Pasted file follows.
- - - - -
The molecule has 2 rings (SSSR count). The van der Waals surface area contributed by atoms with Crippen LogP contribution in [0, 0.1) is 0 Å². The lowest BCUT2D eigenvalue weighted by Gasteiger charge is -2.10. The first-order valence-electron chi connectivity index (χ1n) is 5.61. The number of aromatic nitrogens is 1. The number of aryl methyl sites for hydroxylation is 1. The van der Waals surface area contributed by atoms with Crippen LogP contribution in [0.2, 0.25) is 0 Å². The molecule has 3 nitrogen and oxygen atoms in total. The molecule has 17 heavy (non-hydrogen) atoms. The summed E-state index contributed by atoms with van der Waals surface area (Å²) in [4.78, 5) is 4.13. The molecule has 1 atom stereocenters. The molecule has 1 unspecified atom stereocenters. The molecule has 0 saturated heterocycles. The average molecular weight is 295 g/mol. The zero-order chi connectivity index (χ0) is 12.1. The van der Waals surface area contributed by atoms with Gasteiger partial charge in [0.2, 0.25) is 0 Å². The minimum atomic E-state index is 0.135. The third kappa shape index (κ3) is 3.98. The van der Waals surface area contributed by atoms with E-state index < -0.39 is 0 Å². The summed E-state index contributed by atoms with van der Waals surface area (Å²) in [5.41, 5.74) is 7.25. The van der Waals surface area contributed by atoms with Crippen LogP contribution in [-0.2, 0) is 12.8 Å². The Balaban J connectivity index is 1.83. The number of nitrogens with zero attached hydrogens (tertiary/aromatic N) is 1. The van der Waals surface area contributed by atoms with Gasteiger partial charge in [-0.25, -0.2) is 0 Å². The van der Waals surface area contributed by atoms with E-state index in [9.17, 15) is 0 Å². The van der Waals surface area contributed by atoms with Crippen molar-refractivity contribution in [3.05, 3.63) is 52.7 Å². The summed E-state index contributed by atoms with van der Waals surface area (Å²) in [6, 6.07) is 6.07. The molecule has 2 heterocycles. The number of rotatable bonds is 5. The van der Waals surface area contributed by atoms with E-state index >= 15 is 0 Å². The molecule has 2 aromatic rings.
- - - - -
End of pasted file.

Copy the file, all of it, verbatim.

The molecule has 2 rings (SSSR count). The van der Waals surface area contributed by atoms with Crippen LogP contribution in [0, 0.1) is 0 Å². The lowest BCUT2D eigenvalue weighted by Gasteiger charge is -2.10. The first-order valence-electron chi connectivity index (χ1n) is 5.61. The number of aromatic nitrogens is 1. The number of aryl methyl sites for hydroxylation is 1. The van der Waals surface area contributed by atoms with Crippen LogP contribution in [0.2, 0.25) is 0 Å². The molecule has 3 nitrogen and oxygen atoms in total. The molecule has 17 heavy (non-hydrogen) atoms. The summed E-state index contributed by atoms with van der Waals surface area (Å²) in [4.78, 5) is 4.13. The molecule has 1 atom stereocenters. The molecule has 1 unspecified atom stereocenters. The molecule has 0 saturated heterocycles. The average molecular weight is 295 g/mol. The zero-order chi connectivity index (χ0) is 12.1. The van der Waals surface area contributed by atoms with Gasteiger partial charge in [0.2, 0.25) is 0 Å². The minimum atomic E-state index is 0.135. The third kappa shape index (κ3) is 3.98. The van der Waals surface area contributed by atoms with E-state index < -0.39 is 0 Å². The summed E-state index contributed by atoms with van der Waals surface area (Å²) in [5.41, 5.74) is 7.25. The van der Waals surface area contributed by atoms with Crippen LogP contribution in [-0.2, 0) is 12.8 Å². The Balaban J connectivity index is 1.83. The number of nitrogens with zero attached hydrogens (tertiary/aromatic N) is 1. The van der Waals surface area contributed by atoms with Gasteiger partial charge in [-0.25, -0.2) is 0 Å². The van der Waals surface area contributed by atoms with E-state index in [9.17, 15) is 0 Å². The van der Waals surface area contributed by atoms with Crippen molar-refractivity contribution in [3.05, 3.63) is 52.7 Å². The summed E-state index contributed by atoms with van der Waals surface area (Å²) in [6, 6.07) is 6.07. The molecule has 2 heterocycles. The number of rotatable bonds is 5. The van der Waals surface area contributed by atoms with E-state index >= 15 is 0 Å². The molecule has 2 aromatic rings.